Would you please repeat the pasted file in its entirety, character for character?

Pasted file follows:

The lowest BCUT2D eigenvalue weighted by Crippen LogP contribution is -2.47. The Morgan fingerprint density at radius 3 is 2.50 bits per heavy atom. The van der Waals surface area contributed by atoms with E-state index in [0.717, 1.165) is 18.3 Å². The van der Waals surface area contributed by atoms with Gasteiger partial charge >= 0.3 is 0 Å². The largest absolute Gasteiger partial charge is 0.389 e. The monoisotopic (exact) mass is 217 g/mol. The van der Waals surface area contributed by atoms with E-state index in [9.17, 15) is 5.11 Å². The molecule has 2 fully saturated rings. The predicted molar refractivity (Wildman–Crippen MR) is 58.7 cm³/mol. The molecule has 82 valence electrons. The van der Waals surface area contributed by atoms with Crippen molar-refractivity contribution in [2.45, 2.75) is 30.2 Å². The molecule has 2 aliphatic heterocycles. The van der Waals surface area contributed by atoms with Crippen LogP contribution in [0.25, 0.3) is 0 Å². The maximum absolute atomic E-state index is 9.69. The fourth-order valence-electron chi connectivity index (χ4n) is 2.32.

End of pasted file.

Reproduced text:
The lowest BCUT2D eigenvalue weighted by Crippen LogP contribution is -2.47. The Morgan fingerprint density at radius 3 is 2.50 bits per heavy atom. The van der Waals surface area contributed by atoms with E-state index in [0.717, 1.165) is 18.3 Å². The van der Waals surface area contributed by atoms with Gasteiger partial charge >= 0.3 is 0 Å². The largest absolute Gasteiger partial charge is 0.389 e. The monoisotopic (exact) mass is 217 g/mol. The van der Waals surface area contributed by atoms with E-state index in [9.17, 15) is 5.11 Å². The molecule has 2 fully saturated rings. The predicted molar refractivity (Wildman–Crippen MR) is 58.7 cm³/mol. The molecule has 82 valence electrons. The van der Waals surface area contributed by atoms with Crippen molar-refractivity contribution in [2.45, 2.75) is 30.2 Å². The molecule has 2 aliphatic heterocycles. The van der Waals surface area contributed by atoms with Crippen LogP contribution in [0.25, 0.3) is 0 Å². The maximum absolute atomic E-state index is 9.69. The fourth-order valence-electron chi connectivity index (χ4n) is 2.32.